Master of Science in Geosciences

As a graduate student in the M.S. program in geosciences at Western Michigan University, you will gain a broad perspective on Earth processes as well as a specialization in a specific discipline within the geosciences. Through coursework and research, you will choose to specialize in one or more areas such as geochemistry, geophysics, geomorphology, hydrogeology, petrology, remote sensing, sedimentary systems, earth science education or economic geology. Your coursework will provide you with foundational theoretical knowledge, as well as the ability to carry out relevant field and laboratory techniques. During your thesis research, you will learn how to design an investigation, collect and analyze your own data, form interpretations and share your results with peers, faculty and members of the geoscience community. The program provides the specialized knowledge, critical thinking and communication skills necessary to succeed in a wide range of careers. Graduates of this program have attained positions in state and federal government agencies, non-profit agencies, environmental and geotechnical consulting firms, the oil and gas industry, the mining industry and the education sector. Many graduates have pursued a doctoral degree upon completing this program.

You should pursue an M.S. in geosciences if...

  • You want to specialize in one or two specific areas of the geosciences.
  • You want a program that includes theoretical work, laboratory and field training and original research leading to a thesis.
  • You want to learn how to conduct independent research through a thesis project.
  • You are interested in a career in geosciences working in a state or federal agency, non-government organization, environmental or geotechnical consulting, oil and gas or mining.
  • You are considering going on to pursue a doctoral program in the geosciences.


Employment options for holders of a master’s degree in geosciences are very broad. Graduates seek employment with state and federal government agencies, private consulting firms, non-profit organizations, national labs and research institutions. People with formal geosciences training are also needed in industries as varied as journalism, law, sales, marketing, information services, management and publishing. Some examples specific careers available to those with master’s degrees in geosciences include:

  • Geologist, geoscientist or physical scientist
  • Hydrogeologist or environmental scientist
  • Teacher, educational consultant or museum educator
  • Manager or upper level consultant 
  • Environmental scientist or senior specialist
  • Environmental regulator

Program overview

After completing basic coursework in two areas (either geophysics, geochemistry, hydrogeology or sedimentology), you choose to specialize your coursework and research in a discipline within the geosciences. Our faculty have research programs in geochemistry, spatial data analysis and informatics, geophysics, glacial geomorphology, earth science education, hydrogeology, igneous petrology, remote sensing, sedimentary systems and basin analysis, sedimentary petrology and economic geology. In your third semester, you begin your thesis in which you design and carry out an original research study. During this program you will present your work in poster or oral format at a professional conference.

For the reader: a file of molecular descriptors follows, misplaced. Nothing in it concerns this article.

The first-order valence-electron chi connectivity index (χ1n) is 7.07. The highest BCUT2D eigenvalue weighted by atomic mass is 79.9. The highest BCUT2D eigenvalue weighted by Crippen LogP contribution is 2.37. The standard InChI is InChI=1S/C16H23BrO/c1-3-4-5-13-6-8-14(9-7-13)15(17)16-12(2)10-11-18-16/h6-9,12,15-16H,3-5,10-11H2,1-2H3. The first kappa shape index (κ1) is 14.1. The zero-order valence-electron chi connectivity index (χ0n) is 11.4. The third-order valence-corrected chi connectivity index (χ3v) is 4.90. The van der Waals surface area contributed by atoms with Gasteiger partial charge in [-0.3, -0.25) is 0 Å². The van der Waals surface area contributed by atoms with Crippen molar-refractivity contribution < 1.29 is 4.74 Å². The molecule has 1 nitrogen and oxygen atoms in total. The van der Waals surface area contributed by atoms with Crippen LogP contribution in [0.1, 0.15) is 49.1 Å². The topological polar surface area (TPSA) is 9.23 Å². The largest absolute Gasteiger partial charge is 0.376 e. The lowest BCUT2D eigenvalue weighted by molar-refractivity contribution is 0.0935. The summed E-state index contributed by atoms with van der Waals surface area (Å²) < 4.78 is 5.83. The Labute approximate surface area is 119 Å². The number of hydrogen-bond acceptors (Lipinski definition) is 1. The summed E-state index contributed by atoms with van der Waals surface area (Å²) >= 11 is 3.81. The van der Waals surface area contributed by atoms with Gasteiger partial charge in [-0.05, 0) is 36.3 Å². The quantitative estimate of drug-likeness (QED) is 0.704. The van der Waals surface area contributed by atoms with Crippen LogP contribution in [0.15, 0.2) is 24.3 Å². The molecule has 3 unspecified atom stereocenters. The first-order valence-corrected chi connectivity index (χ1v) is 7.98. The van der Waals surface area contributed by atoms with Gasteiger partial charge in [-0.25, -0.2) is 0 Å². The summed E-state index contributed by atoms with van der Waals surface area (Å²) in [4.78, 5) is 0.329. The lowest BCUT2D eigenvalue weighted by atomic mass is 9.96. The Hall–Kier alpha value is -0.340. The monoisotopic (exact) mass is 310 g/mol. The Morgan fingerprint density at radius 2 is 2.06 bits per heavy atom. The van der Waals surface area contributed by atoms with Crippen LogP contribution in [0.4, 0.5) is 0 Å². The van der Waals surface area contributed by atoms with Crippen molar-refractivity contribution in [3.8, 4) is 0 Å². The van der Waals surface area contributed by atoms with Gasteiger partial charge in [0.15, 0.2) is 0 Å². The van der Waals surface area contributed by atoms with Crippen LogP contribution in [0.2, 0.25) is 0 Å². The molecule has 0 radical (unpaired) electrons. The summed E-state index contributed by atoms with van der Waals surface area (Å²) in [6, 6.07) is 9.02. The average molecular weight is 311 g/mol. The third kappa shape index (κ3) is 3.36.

• Program design: Our graduate students have 20 to 40 percent classroom/laboratory education with a 60 to 80 percent focus on research. Students will gain experience through attending dynamic lectures, performing laboratory research in our state of the art facilities and applying their knowledge in hands-on field courses. Our graduate programs are designed for national and international students coming from diverse scientific backgrounds with a variety of career goals—from industry to academia.
  • Program requirements: To learn more about specific program requirements, consult the most recent academic catalog.
  • Course listings: To see which courses will be offered when, check out the WMU course listings. You can also read course descriptions for geosciences classes here.
  • Professional development: Students in the Department of Geological and Environmental Sciences are encouraged to gain valuable professional, research and field experience through joining our highly active student organizations


Graduate students have a departmental advisor who helps you meet the requirements of your program and the WMU Graduate College. In addition, M.S. and Ph.D. students have a thesis/dissertation advisor who supervises your research and can direct you to the courses you need. Please consult your advisor regularly to ensure that academic requirements are met.

  • Academic advising: Confused about which classes to take, how to meet program requirements, or what your progress is towards graduation? Confused about Graduate College forms or deadlines? Have questions about the preparation of your thesis/dissertation? All of these questions can be discussed with your graduate faculty advisor, Dr. Peter Voice.


What's next?

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